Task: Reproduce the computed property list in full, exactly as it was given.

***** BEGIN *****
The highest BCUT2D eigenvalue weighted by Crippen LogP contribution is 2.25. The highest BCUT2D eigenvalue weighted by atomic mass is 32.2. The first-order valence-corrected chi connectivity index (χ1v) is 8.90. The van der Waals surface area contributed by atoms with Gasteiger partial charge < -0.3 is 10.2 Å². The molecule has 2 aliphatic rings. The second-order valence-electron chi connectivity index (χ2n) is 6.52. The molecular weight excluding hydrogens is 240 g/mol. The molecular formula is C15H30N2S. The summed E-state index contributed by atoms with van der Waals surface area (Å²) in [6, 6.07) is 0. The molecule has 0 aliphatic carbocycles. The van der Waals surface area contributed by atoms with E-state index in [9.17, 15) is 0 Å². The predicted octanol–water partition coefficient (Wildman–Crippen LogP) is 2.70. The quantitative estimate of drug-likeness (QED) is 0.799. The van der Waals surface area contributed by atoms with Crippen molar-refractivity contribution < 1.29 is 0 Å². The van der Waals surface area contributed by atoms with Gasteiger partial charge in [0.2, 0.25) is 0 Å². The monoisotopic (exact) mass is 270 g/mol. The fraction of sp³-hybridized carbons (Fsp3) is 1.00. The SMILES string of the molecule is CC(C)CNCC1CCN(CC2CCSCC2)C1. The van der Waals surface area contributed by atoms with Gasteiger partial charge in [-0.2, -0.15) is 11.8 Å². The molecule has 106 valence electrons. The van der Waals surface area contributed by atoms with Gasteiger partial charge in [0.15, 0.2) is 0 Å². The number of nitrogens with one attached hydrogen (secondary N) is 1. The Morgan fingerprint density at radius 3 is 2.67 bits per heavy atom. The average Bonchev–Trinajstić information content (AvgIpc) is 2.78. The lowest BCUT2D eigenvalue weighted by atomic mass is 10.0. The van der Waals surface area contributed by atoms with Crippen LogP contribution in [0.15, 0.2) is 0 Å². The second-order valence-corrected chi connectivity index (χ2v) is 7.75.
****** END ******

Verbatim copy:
The highest BCUT2D eigenvalue weighted by Crippen LogP contribution is 2.25. The highest BCUT2D eigenvalue weighted by atomic mass is 32.2. The first-order valence-corrected chi connectivity index (χ1v) is 8.90. The van der Waals surface area contributed by atoms with Gasteiger partial charge < -0.3 is 10.2 Å². The molecule has 2 aliphatic rings. The second-order valence-electron chi connectivity index (χ2n) is 6.52. The molecular weight excluding hydrogens is 240 g/mol. The molecular formula is C15H30N2S. The summed E-state index contributed by atoms with van der Waals surface area (Å²) in [6, 6.07) is 0. The molecule has 0 aliphatic carbocycles. The van der Waals surface area contributed by atoms with E-state index in [9.17, 15) is 0 Å². The predicted octanol–water partition coefficient (Wildman–Crippen LogP) is 2.70. The quantitative estimate of drug-likeness (QED) is 0.799. The van der Waals surface area contributed by atoms with Crippen molar-refractivity contribution < 1.29 is 0 Å². The van der Waals surface area contributed by atoms with Gasteiger partial charge in [0.2, 0.25) is 0 Å². The monoisotopic (exact) mass is 270 g/mol. The fraction of sp³-hybridized carbons (Fsp3) is 1.00. The SMILES string of the molecule is CC(C)CNCC1CCN(CC2CCSCC2)C1. The van der Waals surface area contributed by atoms with Gasteiger partial charge in [-0.2, -0.15) is 11.8 Å². The molecule has 106 valence electrons. The van der Waals surface area contributed by atoms with Gasteiger partial charge in [0.15, 0.2) is 0 Å². The number of nitrogens with one attached hydrogen (secondary N) is 1. The Morgan fingerprint density at radius 3 is 2.67 bits per heavy atom. The average Bonchev–Trinajstić information content (AvgIpc) is 2.78. The lowest BCUT2D eigenvalue weighted by atomic mass is 10.0. The van der Waals surface area contributed by atoms with Crippen LogP contribution in [0.15, 0.2) is 0 Å². The second-order valence-corrected chi connectivity index (χ2v) is 7.75.